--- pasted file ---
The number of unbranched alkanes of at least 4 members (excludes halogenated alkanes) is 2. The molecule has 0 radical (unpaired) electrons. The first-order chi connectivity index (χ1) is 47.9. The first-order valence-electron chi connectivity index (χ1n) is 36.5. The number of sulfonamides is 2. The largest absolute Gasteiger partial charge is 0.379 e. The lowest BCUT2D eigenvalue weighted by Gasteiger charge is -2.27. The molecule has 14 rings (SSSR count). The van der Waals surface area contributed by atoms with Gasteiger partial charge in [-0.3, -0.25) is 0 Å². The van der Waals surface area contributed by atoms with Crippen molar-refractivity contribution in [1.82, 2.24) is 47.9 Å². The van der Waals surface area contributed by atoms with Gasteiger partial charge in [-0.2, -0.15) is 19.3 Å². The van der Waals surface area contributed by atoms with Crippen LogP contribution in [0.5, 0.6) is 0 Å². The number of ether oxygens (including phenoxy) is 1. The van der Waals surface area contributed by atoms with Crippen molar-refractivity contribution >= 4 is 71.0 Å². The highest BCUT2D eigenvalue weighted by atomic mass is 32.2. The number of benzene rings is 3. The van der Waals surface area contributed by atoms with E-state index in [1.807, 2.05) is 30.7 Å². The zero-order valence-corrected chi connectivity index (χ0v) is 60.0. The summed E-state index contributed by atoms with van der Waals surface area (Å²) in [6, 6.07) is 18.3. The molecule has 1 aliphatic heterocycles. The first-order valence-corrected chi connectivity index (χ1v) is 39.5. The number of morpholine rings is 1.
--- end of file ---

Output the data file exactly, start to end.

The number of unbranched alkanes of at least 4 members (excludes halogenated alkanes) is 2. The molecule has 0 radical (unpaired) electrons. The first-order chi connectivity index (χ1) is 47.9. The first-order valence-electron chi connectivity index (χ1n) is 36.5. The number of sulfonamides is 2. The largest absolute Gasteiger partial charge is 0.379 e. The lowest BCUT2D eigenvalue weighted by Gasteiger charge is -2.27. The molecule has 14 rings (SSSR count). The van der Waals surface area contributed by atoms with Gasteiger partial charge in [-0.3, -0.25) is 0 Å². The van der Waals surface area contributed by atoms with Crippen molar-refractivity contribution in [1.82, 2.24) is 47.9 Å². The van der Waals surface area contributed by atoms with Gasteiger partial charge in [-0.2, -0.15) is 19.3 Å². The van der Waals surface area contributed by atoms with Crippen LogP contribution in [0.5, 0.6) is 0 Å². The number of ether oxygens (including phenoxy) is 1. The van der Waals surface area contributed by atoms with Crippen molar-refractivity contribution >= 4 is 71.0 Å². The highest BCUT2D eigenvalue weighted by atomic mass is 32.2. The number of benzene rings is 3. The van der Waals surface area contributed by atoms with E-state index in [1.807, 2.05) is 30.7 Å². The zero-order valence-corrected chi connectivity index (χ0v) is 60.0. The summed E-state index contributed by atoms with van der Waals surface area (Å²) in [6, 6.07) is 18.3. The molecule has 1 aliphatic heterocycles. The first-order valence-corrected chi connectivity index (χ1v) is 39.5. The number of morpholine rings is 1.